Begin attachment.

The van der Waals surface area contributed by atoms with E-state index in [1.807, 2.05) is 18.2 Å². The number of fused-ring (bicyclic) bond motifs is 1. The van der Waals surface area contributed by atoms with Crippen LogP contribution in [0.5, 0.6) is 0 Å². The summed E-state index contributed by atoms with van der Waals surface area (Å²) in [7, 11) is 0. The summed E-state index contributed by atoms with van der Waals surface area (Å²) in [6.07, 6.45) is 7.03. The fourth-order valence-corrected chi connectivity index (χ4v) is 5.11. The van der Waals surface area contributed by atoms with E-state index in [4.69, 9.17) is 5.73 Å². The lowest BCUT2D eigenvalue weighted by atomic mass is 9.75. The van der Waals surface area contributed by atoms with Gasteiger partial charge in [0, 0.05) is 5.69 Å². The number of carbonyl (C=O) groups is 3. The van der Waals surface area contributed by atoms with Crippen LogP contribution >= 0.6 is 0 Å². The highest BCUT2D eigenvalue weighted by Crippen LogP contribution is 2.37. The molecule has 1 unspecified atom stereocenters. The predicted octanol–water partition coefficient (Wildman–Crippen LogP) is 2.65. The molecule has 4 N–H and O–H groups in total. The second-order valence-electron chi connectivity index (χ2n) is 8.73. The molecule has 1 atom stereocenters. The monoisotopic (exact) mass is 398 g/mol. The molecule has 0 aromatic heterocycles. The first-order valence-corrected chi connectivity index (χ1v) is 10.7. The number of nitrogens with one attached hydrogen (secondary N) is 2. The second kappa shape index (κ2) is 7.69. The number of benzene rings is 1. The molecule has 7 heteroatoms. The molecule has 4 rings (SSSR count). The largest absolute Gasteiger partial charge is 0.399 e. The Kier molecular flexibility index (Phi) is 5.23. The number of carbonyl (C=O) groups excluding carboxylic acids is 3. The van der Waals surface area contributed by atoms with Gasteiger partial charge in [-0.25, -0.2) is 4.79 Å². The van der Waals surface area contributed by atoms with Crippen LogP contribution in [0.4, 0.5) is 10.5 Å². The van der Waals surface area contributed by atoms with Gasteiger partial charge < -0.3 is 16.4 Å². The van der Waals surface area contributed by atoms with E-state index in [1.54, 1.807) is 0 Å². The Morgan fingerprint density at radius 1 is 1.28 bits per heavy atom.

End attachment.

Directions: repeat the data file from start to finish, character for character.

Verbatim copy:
The van der Waals surface area contributed by atoms with E-state index in [1.807, 2.05) is 18.2 Å². The number of fused-ring (bicyclic) bond motifs is 1. The van der Waals surface area contributed by atoms with Crippen LogP contribution in [0.5, 0.6) is 0 Å². The summed E-state index contributed by atoms with van der Waals surface area (Å²) in [7, 11) is 0. The summed E-state index contributed by atoms with van der Waals surface area (Å²) in [6.07, 6.45) is 7.03. The fourth-order valence-corrected chi connectivity index (χ4v) is 5.11. The van der Waals surface area contributed by atoms with E-state index in [4.69, 9.17) is 5.73 Å². The lowest BCUT2D eigenvalue weighted by atomic mass is 9.75. The van der Waals surface area contributed by atoms with Gasteiger partial charge in [0, 0.05) is 5.69 Å². The number of carbonyl (C=O) groups is 3. The van der Waals surface area contributed by atoms with Crippen LogP contribution >= 0.6 is 0 Å². The highest BCUT2D eigenvalue weighted by Crippen LogP contribution is 2.37. The molecule has 1 unspecified atom stereocenters. The predicted octanol–water partition coefficient (Wildman–Crippen LogP) is 2.65. The molecule has 4 N–H and O–H groups in total. The second-order valence-electron chi connectivity index (χ2n) is 8.73. The molecule has 1 atom stereocenters. The monoisotopic (exact) mass is 398 g/mol. The molecule has 0 aromatic heterocycles. The first-order valence-corrected chi connectivity index (χ1v) is 10.7. The number of nitrogens with one attached hydrogen (secondary N) is 2. The second kappa shape index (κ2) is 7.69. The number of benzene rings is 1. The molecule has 7 heteroatoms. The molecule has 4 rings (SSSR count). The largest absolute Gasteiger partial charge is 0.399 e. The Kier molecular flexibility index (Phi) is 5.23. The number of carbonyl (C=O) groups excluding carboxylic acids is 3. The van der Waals surface area contributed by atoms with Gasteiger partial charge in [-0.25, -0.2) is 4.79 Å². The van der Waals surface area contributed by atoms with Crippen LogP contribution in [0.4, 0.5) is 10.5 Å². The van der Waals surface area contributed by atoms with Gasteiger partial charge < -0.3 is 16.4 Å². The van der Waals surface area contributed by atoms with E-state index in [1.54, 1.807) is 0 Å². The Morgan fingerprint density at radius 1 is 1.28 bits per heavy atom.